Advanced outlook: Clemson midseason metrics show nation-leading numbers
|2018-10-11 17:31:06.0- -||
Clemson’s offensive uptick and defensive dominance has it as a far-and-away leader in one midseason metric.
The numbers make sense with Clemson as the only team in the top-10 on offense and defense nationally, but adjusted for garbage time (extra yards in games out of hand), the Tigers stand even more out.
PhilSteele.com has Clemson with the No. 1 combined yards margin (364.3 YPG) ahead of Alabama (306.9) and Georgia (264). The two SEC schools and 2017 title-game participants join Clemson as the only teams in the top-10 in average margin on offense and defense.
For a third time in the last four games, Clemson ranked in the top-5 nationally success-rate* margin, averaging per play a 36 percent edge on Wake Forest. The big-play-filled day earned the top spot for the week in yards per play margin (+6.8) and the Tigers also earned the top mark for points per scoring opportunity (inside the 40).
Year-to-year, the Tiger offense has currently 35 spots better in offensive efficiency (10) and up over four percent in success rate (50.3). Defensively, Clemson has matched its 2017 finish in defensive success rate by ranking (2) but is better percentage-wise (30.6 versus 32.6).
Efficiency metric ranks: Midseason
By scoring opportunity, Clemson ranks 19th-best in points per trip inside the 40 (5.47) and third-best in defending them (3.14).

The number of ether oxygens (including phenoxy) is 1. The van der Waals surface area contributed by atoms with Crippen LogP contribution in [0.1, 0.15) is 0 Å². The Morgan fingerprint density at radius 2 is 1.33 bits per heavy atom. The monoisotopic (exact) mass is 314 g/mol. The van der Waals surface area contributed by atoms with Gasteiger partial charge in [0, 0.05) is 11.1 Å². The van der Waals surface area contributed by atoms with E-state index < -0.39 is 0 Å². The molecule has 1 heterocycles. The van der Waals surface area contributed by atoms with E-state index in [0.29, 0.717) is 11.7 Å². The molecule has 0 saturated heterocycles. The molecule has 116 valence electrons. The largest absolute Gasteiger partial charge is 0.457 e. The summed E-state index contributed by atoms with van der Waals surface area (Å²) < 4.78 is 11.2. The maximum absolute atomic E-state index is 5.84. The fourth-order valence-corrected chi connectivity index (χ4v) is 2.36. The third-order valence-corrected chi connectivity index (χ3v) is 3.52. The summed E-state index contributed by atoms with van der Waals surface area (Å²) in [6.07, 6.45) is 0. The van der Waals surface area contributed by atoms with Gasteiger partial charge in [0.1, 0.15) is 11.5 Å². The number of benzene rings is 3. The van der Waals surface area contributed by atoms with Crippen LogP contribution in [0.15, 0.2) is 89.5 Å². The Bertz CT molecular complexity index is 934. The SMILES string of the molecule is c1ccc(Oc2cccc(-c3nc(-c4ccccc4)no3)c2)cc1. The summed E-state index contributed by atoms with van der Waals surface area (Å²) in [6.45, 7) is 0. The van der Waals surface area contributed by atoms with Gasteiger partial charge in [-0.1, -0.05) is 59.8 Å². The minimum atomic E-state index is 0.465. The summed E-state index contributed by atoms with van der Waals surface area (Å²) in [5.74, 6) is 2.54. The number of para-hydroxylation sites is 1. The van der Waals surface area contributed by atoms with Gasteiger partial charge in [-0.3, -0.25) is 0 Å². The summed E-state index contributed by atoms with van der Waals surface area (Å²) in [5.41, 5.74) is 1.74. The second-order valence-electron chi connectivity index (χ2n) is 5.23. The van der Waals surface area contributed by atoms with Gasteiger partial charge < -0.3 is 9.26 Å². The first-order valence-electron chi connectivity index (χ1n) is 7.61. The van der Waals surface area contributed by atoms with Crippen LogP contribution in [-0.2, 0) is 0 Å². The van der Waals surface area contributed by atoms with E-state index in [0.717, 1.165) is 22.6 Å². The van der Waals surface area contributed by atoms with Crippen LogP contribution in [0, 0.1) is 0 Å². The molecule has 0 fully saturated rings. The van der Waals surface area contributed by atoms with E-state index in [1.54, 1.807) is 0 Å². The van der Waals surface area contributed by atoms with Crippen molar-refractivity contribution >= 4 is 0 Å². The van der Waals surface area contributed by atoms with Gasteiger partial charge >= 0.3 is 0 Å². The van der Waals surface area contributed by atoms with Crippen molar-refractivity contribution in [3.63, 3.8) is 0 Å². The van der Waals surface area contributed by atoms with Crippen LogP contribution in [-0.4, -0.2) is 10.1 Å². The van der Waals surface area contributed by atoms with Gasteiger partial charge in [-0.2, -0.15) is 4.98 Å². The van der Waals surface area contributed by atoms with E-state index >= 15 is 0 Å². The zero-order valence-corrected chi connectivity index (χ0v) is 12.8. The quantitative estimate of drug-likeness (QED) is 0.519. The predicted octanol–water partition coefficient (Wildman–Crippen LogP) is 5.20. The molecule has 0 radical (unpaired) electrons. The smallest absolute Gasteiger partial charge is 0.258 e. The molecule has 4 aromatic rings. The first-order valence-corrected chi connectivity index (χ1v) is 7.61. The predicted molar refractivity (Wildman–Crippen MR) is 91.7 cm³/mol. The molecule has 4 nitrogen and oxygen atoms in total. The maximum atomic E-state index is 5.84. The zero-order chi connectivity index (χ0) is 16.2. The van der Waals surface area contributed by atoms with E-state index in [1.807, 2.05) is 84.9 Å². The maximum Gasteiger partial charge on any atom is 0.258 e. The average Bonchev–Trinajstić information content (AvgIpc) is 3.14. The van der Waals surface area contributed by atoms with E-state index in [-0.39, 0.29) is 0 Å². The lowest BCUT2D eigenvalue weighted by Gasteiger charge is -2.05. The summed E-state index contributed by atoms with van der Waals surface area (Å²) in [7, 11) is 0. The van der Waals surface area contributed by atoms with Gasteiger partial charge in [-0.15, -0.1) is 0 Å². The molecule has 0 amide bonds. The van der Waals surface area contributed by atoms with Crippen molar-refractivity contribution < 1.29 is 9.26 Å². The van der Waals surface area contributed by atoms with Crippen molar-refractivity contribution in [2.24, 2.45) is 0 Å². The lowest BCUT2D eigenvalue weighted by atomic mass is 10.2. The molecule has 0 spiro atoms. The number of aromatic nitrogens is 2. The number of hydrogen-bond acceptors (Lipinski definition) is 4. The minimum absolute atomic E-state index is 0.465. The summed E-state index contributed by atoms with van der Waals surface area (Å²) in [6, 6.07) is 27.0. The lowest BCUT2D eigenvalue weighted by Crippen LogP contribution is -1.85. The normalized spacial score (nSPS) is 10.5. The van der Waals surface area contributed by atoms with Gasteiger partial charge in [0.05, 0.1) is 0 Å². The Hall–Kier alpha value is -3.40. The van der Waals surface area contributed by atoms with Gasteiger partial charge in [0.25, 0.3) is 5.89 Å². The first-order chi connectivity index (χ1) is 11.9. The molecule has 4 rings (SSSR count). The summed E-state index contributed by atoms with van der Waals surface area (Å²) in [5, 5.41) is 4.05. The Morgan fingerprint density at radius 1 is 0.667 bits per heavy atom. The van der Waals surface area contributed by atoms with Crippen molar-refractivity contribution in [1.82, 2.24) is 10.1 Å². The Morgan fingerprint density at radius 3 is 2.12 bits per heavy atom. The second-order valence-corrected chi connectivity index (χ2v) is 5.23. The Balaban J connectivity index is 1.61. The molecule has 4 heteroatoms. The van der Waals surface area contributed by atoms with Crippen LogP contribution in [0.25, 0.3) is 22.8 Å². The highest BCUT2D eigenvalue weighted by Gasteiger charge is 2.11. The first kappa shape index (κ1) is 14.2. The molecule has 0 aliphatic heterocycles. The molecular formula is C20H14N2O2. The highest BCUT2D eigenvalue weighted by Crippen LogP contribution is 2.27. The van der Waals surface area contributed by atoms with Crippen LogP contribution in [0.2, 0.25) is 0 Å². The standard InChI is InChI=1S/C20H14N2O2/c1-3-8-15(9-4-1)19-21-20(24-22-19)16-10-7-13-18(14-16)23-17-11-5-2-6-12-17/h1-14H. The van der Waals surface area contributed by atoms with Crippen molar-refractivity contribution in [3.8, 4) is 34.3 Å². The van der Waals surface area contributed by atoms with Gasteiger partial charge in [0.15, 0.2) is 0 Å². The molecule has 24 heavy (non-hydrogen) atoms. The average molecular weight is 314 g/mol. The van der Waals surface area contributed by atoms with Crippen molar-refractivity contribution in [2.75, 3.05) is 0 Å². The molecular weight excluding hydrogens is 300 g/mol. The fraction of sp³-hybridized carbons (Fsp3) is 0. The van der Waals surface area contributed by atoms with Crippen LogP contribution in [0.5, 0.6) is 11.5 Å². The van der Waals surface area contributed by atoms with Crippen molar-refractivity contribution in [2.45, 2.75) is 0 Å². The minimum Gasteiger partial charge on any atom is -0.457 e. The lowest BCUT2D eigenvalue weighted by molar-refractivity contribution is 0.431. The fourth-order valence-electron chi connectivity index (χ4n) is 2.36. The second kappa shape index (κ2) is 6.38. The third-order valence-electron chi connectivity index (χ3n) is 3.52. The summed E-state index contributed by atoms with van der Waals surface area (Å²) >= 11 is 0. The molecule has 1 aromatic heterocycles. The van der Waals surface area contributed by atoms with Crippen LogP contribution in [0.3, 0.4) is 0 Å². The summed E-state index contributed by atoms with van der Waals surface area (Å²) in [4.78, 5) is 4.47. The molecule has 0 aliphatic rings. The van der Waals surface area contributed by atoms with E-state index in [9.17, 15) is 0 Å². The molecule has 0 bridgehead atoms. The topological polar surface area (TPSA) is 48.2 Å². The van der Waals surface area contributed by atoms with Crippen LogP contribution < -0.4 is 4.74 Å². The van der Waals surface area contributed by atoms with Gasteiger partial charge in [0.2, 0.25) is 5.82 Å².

In explosiveness, Clemson has made marked improvements season-to-season and even has more to go nationally, ranking 53rd on SB Nation (119th in 2017). It ranks in the top-5 currently in 30-plus-yard (5th; 24), 40+ yard (1st; 17), 50+ yard (1st; 12) and 60+ yard plays (3rd; 6).
As you might expect, the Clemson defensive line has improved year-to-year with the second-best havoc rate nationally (11.6 in TFLs/sacks/PBUs; 7th, 8 rate last year) on a unit that ranks top-10 overall (9th; 21.5).
Metrics tend to disagree on improvement on special teams. SBN ranks Clemson 67th overall, led by a No. 6 mark in kickoff efficiency and then numbers in the 70+ range in FG value (70th), kick return efficiency (72nd), punt efficiency (78th) and punt return efficiency (80th). ESPN has them at 107th in special teams efficiency after an 84th-best finish last season.
Individually, Lyn-J Dixon’s 14.6 ‘highlight’ yards per opportunity stands out most among advanced metrics, crediting his yards after the blockers have done their job downfield. With a bigger workload, Travis Etienne’s 9.29 yards average is quite impressive as well.
Also of note season-to-season, the sack rate for Clemson’s starting QB has gone down from 6.4 with Bryant to 3.8 with Lawrence, and the freshman has improved by just short of two yards per pass attempt on his predecessor as well (8.1-6.2).
Continuing the trend of impact freshmen, Justyn Ross carries a team-leading 15.9 yards per target to go with a top-25 nationally 20.4 yards per catch. Hunter Renfrow joins him in double-digit yards per target (10) with a 77.3 catch rate (third-best, min. 8 targets).
On the defensive side, Clelin Ferrell leads Clemson in both sacks (6) and runs stuffs (9.5) with a team-best 8 TFL.
(S&P+ is a Football Study Hall/Football Outsiders metric that combines ratings for the five factors of efficiency, explosiveness, field position, finishing drives and turnovers.
* Success rate on offense and defense is determined by gaining 50 percent of the necessary yardage on first down, 70 percent on second down and 100 percent on third and fourth down.
** Success determined by whether a team is held to its 25 or further back.)
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